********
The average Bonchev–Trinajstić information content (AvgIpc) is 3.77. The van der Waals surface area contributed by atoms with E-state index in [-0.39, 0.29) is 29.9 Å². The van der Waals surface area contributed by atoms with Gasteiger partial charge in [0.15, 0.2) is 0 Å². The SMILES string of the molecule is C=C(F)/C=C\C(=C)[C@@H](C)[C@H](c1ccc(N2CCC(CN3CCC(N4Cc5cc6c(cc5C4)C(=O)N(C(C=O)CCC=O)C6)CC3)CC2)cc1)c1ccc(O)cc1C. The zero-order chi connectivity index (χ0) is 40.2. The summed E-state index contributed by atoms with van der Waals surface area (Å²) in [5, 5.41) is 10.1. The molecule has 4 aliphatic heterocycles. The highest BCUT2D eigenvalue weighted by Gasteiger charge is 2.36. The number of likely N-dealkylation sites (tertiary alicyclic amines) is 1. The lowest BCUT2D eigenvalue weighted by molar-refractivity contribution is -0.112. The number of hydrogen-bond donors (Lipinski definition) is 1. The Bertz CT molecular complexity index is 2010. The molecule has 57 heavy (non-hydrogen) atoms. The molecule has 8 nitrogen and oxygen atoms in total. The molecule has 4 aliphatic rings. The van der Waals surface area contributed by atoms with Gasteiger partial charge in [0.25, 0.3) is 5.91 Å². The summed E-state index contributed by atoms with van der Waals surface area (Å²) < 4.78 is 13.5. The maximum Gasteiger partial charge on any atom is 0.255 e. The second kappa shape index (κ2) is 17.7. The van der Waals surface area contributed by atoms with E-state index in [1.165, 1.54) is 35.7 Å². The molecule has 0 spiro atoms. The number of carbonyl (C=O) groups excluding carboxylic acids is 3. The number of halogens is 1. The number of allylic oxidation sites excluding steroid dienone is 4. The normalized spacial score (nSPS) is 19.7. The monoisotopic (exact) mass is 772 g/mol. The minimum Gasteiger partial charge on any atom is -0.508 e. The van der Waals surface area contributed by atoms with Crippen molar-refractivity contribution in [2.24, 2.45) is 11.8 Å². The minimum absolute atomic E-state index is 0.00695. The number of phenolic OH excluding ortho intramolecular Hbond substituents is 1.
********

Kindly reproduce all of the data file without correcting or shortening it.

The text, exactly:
The average Bonchev–Trinajstić information content (AvgIpc) is 3.77. The van der Waals surface area contributed by atoms with E-state index in [-0.39, 0.29) is 29.9 Å². The van der Waals surface area contributed by atoms with Gasteiger partial charge in [0.15, 0.2) is 0 Å². The SMILES string of the molecule is C=C(F)/C=C\C(=C)[C@@H](C)[C@H](c1ccc(N2CCC(CN3CCC(N4Cc5cc6c(cc5C4)C(=O)N(C(C=O)CCC=O)C6)CC3)CC2)cc1)c1ccc(O)cc1C. The zero-order chi connectivity index (χ0) is 40.2. The summed E-state index contributed by atoms with van der Waals surface area (Å²) in [5, 5.41) is 10.1. The molecule has 4 aliphatic heterocycles. The highest BCUT2D eigenvalue weighted by Gasteiger charge is 2.36. The number of likely N-dealkylation sites (tertiary alicyclic amines) is 1. The lowest BCUT2D eigenvalue weighted by molar-refractivity contribution is -0.112. The number of hydrogen-bond donors (Lipinski definition) is 1. The Bertz CT molecular complexity index is 2010. The molecule has 57 heavy (non-hydrogen) atoms. The molecule has 8 nitrogen and oxygen atoms in total. The molecule has 4 aliphatic rings. The van der Waals surface area contributed by atoms with Gasteiger partial charge in [0.25, 0.3) is 5.91 Å². The summed E-state index contributed by atoms with van der Waals surface area (Å²) < 4.78 is 13.5. The maximum Gasteiger partial charge on any atom is 0.255 e. The second kappa shape index (κ2) is 17.7. The van der Waals surface area contributed by atoms with E-state index in [1.165, 1.54) is 35.7 Å². The molecule has 0 spiro atoms. The number of carbonyl (C=O) groups excluding carboxylic acids is 3. The number of halogens is 1. The number of allylic oxidation sites excluding steroid dienone is 4. The normalized spacial score (nSPS) is 19.7. The monoisotopic (exact) mass is 772 g/mol. The minimum Gasteiger partial charge on any atom is -0.508 e. The van der Waals surface area contributed by atoms with Crippen molar-refractivity contribution in [2.24, 2.45) is 11.8 Å². The minimum absolute atomic E-state index is 0.00695. The number of phenolic OH excluding ortho intramolecular Hbond substituents is 1.